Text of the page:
US Catholic Institutions and Immigrant Integration: Will The Church Rise To The Challenge? arises from a multi-year process led by the Center for Migration Studies (CMS) and the Catholic Legal Immigration Network, Inc. (CLINIC), to engage the leaders of diverse US Catholic agencies, academics and others on immigrant integration as a potentially unifying Catholic priority.
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The Catholic Church in the United States is widely viewed as an immigrant church in a nation of immigrants. This book raises the crucially important question of how Catholic institutions in our country are living up to their history and promise as immigrant “integrating” institutions. It makes the case that our institutions should become more open and responsive to the needs, gifts, spiritual wealth, and leadership of the nation’s record number of immigrants, their children and grandchildren. The volume reminds us that immigrants are a real gift to be celebrated not only in the Church but in the wider society as well. Pope Francis reminds us that immigrants are not a “problem”; on the contrary, he says that they, “are an occasion that Providence gives us to help build a more just society, a more perfect democracy, a more united country, a more fraternal world and a more open and evangelical community.”
His Eminence Seán Patrick Cardinal O’Malley, Archbishop of Boston
US Catholic Institutions and Immigrant Integration: Will the Church Rise to the Challenge? offers a timely reminder that we are all called to safeguard the dignity of immigrants and to provide opportunities for human flourishing and shared membership in the Catholic Church and society. To the Church, integration and communion are not about assimilating immigrants so that “they” become like “us,” but about an openness to the universal values found in diverse cultures and a willingness to change so that the table of the Lord truly provides Eucharist to all of us. The book describes programs and ministries that foster communion and serve as a blessing to the Church and to all of us, especially our immigrant brothers and sisters. May we always be willing to learn together as we rely totally on God regardless of our circumstances!
Sr. Sally Duffy, S.C., President and Executive Director, SC Ministry Foundation
This book addresses a question of vital importance to the future of the Catholic Church in the United States: i.e., how Catholic institutions–individually and collectively–can better serve, empower and minister to immigrants and their progeny. It reveals the immigrant roots of diverse US Catholic institutions, documents innovative ministries by and for newcomers, and reviews the demographic evidence on the growing importance of immigrants to the Church and broader society. Most importantly, it outlines a Catholic vision of integration rooted not in the absorption of immigrants into a fixed and dominant US culture, but of communion between natives and newcomers and of unity based on our shared (Gospel) values and core beliefs. Although focused on US Catholic institutions, its lessons and recommendations will benefit the Church throughout the world. The book should also be useful to faith leaders from other traditions, policymakers, and public officials who care about the well-being of immigrants and their new communities.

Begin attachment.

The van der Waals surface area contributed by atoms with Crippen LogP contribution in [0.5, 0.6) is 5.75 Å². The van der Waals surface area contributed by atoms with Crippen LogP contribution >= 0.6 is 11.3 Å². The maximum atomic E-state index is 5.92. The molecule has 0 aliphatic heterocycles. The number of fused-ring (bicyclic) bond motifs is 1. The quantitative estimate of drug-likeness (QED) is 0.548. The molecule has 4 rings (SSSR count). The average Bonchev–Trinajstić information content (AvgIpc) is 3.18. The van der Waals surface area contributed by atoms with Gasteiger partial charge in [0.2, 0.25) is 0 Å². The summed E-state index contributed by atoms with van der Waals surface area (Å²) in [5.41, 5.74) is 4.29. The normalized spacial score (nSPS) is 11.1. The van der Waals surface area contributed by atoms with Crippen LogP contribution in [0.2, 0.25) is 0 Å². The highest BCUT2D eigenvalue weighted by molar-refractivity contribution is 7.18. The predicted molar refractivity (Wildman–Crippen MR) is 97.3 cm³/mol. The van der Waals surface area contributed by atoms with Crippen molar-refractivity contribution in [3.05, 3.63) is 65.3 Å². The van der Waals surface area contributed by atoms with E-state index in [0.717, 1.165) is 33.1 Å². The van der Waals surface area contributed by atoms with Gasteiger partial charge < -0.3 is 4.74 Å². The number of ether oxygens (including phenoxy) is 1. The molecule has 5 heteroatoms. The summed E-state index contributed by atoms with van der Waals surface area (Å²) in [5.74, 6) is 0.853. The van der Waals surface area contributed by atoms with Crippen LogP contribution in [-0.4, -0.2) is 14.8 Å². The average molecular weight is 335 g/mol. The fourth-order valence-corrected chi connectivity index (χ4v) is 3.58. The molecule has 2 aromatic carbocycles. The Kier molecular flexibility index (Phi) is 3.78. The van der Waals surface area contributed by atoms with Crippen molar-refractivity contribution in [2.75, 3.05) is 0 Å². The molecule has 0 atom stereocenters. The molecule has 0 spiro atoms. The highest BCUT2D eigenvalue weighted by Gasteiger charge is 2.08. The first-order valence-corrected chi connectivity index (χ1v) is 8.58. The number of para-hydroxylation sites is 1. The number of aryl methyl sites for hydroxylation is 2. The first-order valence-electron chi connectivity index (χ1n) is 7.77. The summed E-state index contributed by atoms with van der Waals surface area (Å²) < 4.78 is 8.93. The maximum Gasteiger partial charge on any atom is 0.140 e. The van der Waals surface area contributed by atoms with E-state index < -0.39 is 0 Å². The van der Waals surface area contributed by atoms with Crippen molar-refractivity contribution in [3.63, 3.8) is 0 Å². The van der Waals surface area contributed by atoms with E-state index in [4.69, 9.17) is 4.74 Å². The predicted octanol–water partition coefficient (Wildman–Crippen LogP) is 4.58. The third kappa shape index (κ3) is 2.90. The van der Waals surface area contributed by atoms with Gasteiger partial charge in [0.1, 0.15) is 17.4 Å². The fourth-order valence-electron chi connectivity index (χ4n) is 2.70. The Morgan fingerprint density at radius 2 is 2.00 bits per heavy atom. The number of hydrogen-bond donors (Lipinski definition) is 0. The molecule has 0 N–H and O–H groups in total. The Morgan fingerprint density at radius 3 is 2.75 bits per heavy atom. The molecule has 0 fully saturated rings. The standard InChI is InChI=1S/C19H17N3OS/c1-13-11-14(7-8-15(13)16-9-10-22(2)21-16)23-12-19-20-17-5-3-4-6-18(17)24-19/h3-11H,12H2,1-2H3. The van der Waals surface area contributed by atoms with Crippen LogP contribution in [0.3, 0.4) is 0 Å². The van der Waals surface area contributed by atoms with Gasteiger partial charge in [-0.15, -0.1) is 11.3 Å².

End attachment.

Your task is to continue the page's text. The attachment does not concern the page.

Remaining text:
Most Rev. Nicholas DiMarzio, Bishop of Brooklyn
Donald M. Kerwin, Jr. directs the Center for Migration Studies (CMS) of New York. CMS is a New York-based think tank and educational institute devoted to the study of international migration, to the promotion of understanding between immigrants and receiving communities, and to public policies that safeguard the dignity and rights of migrants, refugees and newcomers. CMS is a member of the Scalabrini International Migration Network, which consists of more than 270 entities that serve, safeguard and advocate for migrants throughout the world. Mr. Kerwin has also served as Executive Director of the Catholic Legal Immigration Network, Inc.; Vice-President for Programs at the Migration Policy Institute; Associate Fellow at the Woodstock Theological Center; and on numerous boards, advisory committees, and task forces.
Breana George is CMS’s former research coordinator and served as the managing editor of the center’s public policy publication, the Journal on Migration and Human Security. She holds a Master of Public Administration degree in Public and Nonprofit Management and Policy from New York University.
Donald Kerwin, with Breana George
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